As our favorite stores are going out of business, some of us are left with unused gift cards – wondering what we should do!
The best thing to do is use them as quickly as you can!
However, consumers worried about what will happen to their Sears gift cards as the retailer goes through bankruptcy proceedings can breathe easy—at least for now. But don’t put off using them; you don’t want to lose that money – and that’s what gift cards are – real money.
The stores, including Kmart and Shop Your Way, are still around, but you’ll want to use your gift cards as soon as possible. According to Consumer Reports: 46 Sears and Kmart stores will close by November, and 142 more will close by the end of the year, and it is quite likely that the stores will then close for good.
Once the stores are closed, a bankruptcy court will decide whether or not the gift cards must be honored. It could take years for cardholders to get their money back, and in all likelihood, they will not ever be able to retrieve the money that was spent. (It’s possible that competitors may honor Sears gift cards, but you’ll have to keep looking at competitor ads to know.)
Beyond gift cards, it’s expected that the company will honor product warranties and its Shop Your Way loyalty program—at least for now. A customer letter states that Sears Mastercard and the Sears Credit Card will not be affected.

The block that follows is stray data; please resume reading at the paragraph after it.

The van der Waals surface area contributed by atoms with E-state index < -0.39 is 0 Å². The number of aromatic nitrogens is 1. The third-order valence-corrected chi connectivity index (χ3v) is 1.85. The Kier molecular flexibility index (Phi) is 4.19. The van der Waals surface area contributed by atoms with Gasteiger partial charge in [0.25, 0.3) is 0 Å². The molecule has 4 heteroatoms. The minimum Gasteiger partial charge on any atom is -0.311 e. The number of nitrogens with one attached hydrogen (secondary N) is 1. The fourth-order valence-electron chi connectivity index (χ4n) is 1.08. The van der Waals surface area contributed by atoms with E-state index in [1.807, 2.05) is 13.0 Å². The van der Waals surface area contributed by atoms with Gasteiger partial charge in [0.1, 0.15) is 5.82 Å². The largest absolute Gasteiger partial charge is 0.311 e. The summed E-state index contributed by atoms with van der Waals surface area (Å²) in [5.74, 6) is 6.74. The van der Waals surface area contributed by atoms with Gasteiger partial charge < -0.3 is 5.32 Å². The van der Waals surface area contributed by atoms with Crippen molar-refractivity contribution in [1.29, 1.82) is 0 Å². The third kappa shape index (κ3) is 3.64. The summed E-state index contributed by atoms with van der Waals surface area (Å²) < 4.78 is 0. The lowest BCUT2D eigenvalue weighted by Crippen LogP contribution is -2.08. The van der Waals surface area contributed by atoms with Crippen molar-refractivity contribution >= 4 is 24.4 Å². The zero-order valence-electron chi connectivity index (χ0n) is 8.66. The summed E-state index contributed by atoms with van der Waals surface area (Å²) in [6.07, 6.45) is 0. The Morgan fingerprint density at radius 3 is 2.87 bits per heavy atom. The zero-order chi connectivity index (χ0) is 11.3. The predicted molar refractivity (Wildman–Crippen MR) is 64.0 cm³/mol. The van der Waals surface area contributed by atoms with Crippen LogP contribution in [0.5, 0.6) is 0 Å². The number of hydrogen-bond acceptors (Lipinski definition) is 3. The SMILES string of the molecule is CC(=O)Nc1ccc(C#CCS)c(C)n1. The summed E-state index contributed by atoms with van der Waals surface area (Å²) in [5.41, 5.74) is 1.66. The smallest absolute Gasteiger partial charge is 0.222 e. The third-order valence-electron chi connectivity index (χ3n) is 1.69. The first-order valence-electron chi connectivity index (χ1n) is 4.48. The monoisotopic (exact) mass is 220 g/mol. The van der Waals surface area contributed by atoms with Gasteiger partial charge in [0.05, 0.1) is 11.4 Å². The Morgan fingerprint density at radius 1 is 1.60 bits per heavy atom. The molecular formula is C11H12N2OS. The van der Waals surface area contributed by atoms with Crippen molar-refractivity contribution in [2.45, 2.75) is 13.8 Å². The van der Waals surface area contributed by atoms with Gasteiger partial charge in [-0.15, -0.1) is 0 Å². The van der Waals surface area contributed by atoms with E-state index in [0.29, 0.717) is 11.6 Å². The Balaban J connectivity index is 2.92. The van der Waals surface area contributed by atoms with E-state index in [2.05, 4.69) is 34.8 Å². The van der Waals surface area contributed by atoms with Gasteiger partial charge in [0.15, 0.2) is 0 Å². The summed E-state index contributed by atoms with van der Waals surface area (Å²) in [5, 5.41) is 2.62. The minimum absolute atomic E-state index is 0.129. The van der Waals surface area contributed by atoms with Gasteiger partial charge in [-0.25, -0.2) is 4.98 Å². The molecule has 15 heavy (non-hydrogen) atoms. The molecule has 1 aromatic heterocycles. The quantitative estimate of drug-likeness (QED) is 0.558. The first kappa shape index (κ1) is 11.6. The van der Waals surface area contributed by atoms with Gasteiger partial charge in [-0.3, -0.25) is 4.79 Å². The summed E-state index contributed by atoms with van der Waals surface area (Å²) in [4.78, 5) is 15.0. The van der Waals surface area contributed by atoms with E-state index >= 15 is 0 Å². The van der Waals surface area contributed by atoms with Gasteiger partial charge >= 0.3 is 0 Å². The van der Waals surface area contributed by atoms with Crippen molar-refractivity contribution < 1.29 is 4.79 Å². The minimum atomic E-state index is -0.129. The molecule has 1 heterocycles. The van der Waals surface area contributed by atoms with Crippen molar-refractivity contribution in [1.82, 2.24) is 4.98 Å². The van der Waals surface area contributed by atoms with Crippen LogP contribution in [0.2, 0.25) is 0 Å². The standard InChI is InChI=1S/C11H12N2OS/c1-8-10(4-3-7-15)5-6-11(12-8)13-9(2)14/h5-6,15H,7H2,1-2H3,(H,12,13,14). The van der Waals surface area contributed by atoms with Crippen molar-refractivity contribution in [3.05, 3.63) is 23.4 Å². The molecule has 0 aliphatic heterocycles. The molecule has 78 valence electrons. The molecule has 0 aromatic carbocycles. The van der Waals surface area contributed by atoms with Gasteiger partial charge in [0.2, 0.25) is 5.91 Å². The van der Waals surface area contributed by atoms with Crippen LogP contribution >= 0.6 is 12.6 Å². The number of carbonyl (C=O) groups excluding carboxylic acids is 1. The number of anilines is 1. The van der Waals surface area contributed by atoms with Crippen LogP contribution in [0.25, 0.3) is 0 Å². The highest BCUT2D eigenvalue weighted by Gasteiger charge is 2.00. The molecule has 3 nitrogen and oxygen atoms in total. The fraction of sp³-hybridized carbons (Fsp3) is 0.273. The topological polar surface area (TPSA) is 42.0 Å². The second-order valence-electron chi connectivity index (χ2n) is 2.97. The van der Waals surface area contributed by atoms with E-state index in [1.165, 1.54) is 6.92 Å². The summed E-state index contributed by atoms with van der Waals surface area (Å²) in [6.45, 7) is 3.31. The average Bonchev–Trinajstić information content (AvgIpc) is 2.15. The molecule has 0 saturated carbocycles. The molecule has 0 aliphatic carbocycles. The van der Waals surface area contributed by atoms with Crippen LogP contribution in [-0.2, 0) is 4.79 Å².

Not all store bankruptcies are the same. Toys R Us recently declared bankruptcy but accepted gift cards until their stores were closed. But retailers like The Limited stopped honoring gift cards as soon as it entered bankruptcy.
Gift cards are a popular gift, with Americans spending about $130 billion a year. And this year, it is projected by the National Retail Federation that $27 billion will be spent on gift cards during the holiday season.
Gift cards are a great last-minute gift, but experts say the items have become the gift that keeps on giving for cybercriminals. Consumer advocates warn that hackers have started using software that cycles through millions of gift card accounts until they find one with a balance.
“Where possible, you should register your gift card, and that way you establish ownership,” said Shelley Hunter, a consumer advocate who specializes in gift cards. “It really associates that gift card with you. And then if somebody else is trying to randomly pick up on your gift card numbers, it won’t matter because it’s already associated with you.”
So, use your gift cards from stores that may be closing quickly, and use caution when buying gift cards.
Here are a few tips to protect yourself from fraud:
- Avoid buying cards from the front of the display which are easily accessible. Dig to the back where thieves are less likely to tamper with cards.
- Once you buy a card, immediately change the security code or pin if that is an option.
- Instead of buying cards from a third party, such as a grocery store, go online to the retailer and ship it directly.
- Always save the receipt when you buy the card.
- If you run into trouble with the card, go back to the retailer.
- Check the packaging to make sure the card hasn’t been tampered with along the seams.
- Make sure the ID number is hidden; if not, get another card.
As always, pass it on to help protect your family and friends!
This article was written by Catherine Blinder, chief education and outreach officer of the Department of Consumer Protection of the State of Connecticut. To learn more about how the Department of Consumer Protection can help, visit us online at www.ct.gov/dcp.